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prayer vs. contagion

From the May 26, 2003 issue of the Christian Science Sentinel


THE SARS THREAT IS HAVING DRASTIC ECONOMIC CONSEQUENCES in Southeast Asia, a region that relies heavily on the tourism industry. Severe quarantine restrictions, as well as the general fear of catching the virus, have been keeping travelers at home. Hong Kong's Cathay Pacific Airways has been forced to cancel 45 percent of its passengers flights, and there has been a similar impact on Australia's Qantas Airways. The downturn in passenger traffic has hurt the already fragile airline industry, and has in addition reduced the amount of revenue flowing into countries such as Singapore.

While the financial effect of SARS is serious, the overriding concern is for people's health and well-being. And, although the threat is widespread, I do not accept that we are helpless against it.

I've found it helpful in cases of contagion to rely on a spiritual approach to self-care and healing. This approach is described fully in Mary Baker Eddy's book Science and Health with Key to the Scriptures. In this empowering spiritual resource, the author shows how to stay healthy, explaining the connection between mind and body, and the relationship that exists between understanding one's spirituality and feeling safe and well.

Knowing there is a connection between what we think and what we experience is pivotal. "Many a hopeless case of disease," Mary Baker Eddy wrote, "is induced by a single post mortem examination,—not from infection nor from contact with material virus, but from the fear of the disease and from the image brought before the mind; it is a mental state, which is afterwards outlined on the body" (Science and Health, p. 196). This clearly explains that contagion is fundamentally mental in nature rather than physical, and is engendered by fear. I've found that understanding the mental nature of contagion is a vital step in finding the protection and healing that prayer brings to our lives.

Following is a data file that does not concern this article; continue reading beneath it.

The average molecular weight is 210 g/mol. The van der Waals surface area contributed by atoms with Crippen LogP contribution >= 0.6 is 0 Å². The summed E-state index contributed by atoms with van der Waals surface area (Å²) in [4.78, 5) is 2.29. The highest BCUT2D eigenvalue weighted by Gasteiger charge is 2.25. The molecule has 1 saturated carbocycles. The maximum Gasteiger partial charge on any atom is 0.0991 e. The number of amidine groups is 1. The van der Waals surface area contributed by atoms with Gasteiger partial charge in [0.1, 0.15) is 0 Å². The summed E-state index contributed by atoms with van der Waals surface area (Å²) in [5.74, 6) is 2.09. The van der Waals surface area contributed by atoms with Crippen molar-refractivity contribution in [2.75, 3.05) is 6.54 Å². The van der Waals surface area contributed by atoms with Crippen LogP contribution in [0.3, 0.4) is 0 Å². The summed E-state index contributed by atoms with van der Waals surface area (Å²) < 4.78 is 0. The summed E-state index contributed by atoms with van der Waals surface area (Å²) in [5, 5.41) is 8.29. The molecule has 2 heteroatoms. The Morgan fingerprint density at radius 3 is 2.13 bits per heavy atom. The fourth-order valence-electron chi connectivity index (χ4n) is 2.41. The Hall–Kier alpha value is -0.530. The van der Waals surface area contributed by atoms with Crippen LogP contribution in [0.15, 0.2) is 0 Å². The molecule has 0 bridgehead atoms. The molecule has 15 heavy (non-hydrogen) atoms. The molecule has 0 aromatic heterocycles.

One day, for example, a close friend called me. She was suffering with a bad case of Asian flu. She described the symptoms in great detail and told me how sick she was. At first I listened and was sympathetic. But as the conversation progressed, I became more and more troubled. I thought, "Oh dear, I hope I don't catch this and suffer like her!" By the time I put the phone down, I was quite afraid of this contagious disease.

Within 30 minutes of that conversation, I began to have the same alarming symptoms. I was dismayed and confused. "How could this happen?" I asked myself. "I haven't been near her or anyone with this condition!"

I decided to pray: "Father, help me. I don't want to be sick. What do I need to understand to be well?" At that point, I recalled ideas from this passage from Science and Health: "Disease arises, like other mental conditions, from association. Since it is a law of mortal mind that certain diseases should be regarded as contagious, this law obtains credit through association,—calling up the fear that creates the image of disease and its consequent manifestation in the body.

"This fact in metaphysics is illustrated by the following incident: A man was made to believe that he occupied a bed where a cholera patient had died. Immediately the symptoms of this disease appeared, and the man died. The fact was, that he had not caught the cholera by material contact, because no cholera patient had been in that bed" (p. 154).